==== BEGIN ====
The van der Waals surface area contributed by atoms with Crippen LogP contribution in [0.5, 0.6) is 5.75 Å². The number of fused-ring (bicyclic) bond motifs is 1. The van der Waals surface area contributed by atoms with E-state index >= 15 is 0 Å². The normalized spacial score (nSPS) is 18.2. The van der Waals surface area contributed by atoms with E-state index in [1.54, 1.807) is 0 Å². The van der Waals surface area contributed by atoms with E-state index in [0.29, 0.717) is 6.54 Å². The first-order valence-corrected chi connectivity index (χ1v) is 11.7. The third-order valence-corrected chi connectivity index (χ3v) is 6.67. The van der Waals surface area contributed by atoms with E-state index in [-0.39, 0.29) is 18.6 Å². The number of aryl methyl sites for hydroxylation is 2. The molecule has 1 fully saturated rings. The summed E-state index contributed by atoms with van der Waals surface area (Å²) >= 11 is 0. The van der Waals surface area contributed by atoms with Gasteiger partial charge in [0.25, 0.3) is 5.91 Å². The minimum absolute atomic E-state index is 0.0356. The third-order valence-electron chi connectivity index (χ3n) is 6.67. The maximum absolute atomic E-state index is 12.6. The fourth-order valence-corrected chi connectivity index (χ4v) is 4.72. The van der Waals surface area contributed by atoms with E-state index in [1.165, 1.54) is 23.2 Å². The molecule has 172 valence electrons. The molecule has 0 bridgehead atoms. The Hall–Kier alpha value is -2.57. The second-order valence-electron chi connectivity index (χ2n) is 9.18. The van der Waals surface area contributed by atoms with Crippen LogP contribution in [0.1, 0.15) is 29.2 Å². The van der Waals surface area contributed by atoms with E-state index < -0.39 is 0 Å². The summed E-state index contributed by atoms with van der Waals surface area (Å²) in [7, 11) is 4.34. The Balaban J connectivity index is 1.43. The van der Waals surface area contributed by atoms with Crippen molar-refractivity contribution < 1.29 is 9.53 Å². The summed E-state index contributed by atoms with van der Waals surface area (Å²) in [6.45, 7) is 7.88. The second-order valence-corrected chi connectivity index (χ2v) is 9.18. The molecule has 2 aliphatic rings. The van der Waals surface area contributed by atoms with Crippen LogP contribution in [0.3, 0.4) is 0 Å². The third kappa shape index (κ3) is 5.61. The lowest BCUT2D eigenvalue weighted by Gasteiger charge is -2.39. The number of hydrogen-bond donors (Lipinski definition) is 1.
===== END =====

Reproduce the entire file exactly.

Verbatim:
The van der Waals surface area contributed by atoms with Crippen LogP contribution in [0.5, 0.6) is 5.75 Å². The number of fused-ring (bicyclic) bond motifs is 1. The van der Waals surface area contributed by atoms with E-state index >= 15 is 0 Å². The normalized spacial score (nSPS) is 18.2. The van der Waals surface area contributed by atoms with E-state index in [1.54, 1.807) is 0 Å². The van der Waals surface area contributed by atoms with E-state index in [0.29, 0.717) is 6.54 Å². The first-order valence-corrected chi connectivity index (χ1v) is 11.7. The third-order valence-corrected chi connectivity index (χ3v) is 6.67. The van der Waals surface area contributed by atoms with E-state index in [-0.39, 0.29) is 18.6 Å². The number of aryl methyl sites for hydroxylation is 2. The molecule has 1 fully saturated rings. The summed E-state index contributed by atoms with van der Waals surface area (Å²) >= 11 is 0. The van der Waals surface area contributed by atoms with Gasteiger partial charge in [0.25, 0.3) is 5.91 Å². The minimum absolute atomic E-state index is 0.0356. The third-order valence-electron chi connectivity index (χ3n) is 6.67. The maximum absolute atomic E-state index is 12.6. The fourth-order valence-corrected chi connectivity index (χ4v) is 4.72. The van der Waals surface area contributed by atoms with E-state index in [1.165, 1.54) is 23.2 Å². The molecule has 172 valence electrons. The molecule has 0 bridgehead atoms. The Hall–Kier alpha value is -2.57. The second-order valence-electron chi connectivity index (χ2n) is 9.18. The van der Waals surface area contributed by atoms with Crippen LogP contribution in [0.1, 0.15) is 29.2 Å². The van der Waals surface area contributed by atoms with E-state index < -0.39 is 0 Å². The summed E-state index contributed by atoms with van der Waals surface area (Å²) in [7, 11) is 4.34. The Balaban J connectivity index is 1.43. The van der Waals surface area contributed by atoms with Crippen molar-refractivity contribution < 1.29 is 9.53 Å². The summed E-state index contributed by atoms with van der Waals surface area (Å²) in [6.45, 7) is 7.88. The second-order valence-corrected chi connectivity index (χ2v) is 9.18. The molecule has 2 aliphatic rings. The van der Waals surface area contributed by atoms with Crippen LogP contribution in [0.3, 0.4) is 0 Å². The third kappa shape index (κ3) is 5.61. The lowest BCUT2D eigenvalue weighted by Gasteiger charge is -2.39. The number of hydrogen-bond donors (Lipinski definition) is 1.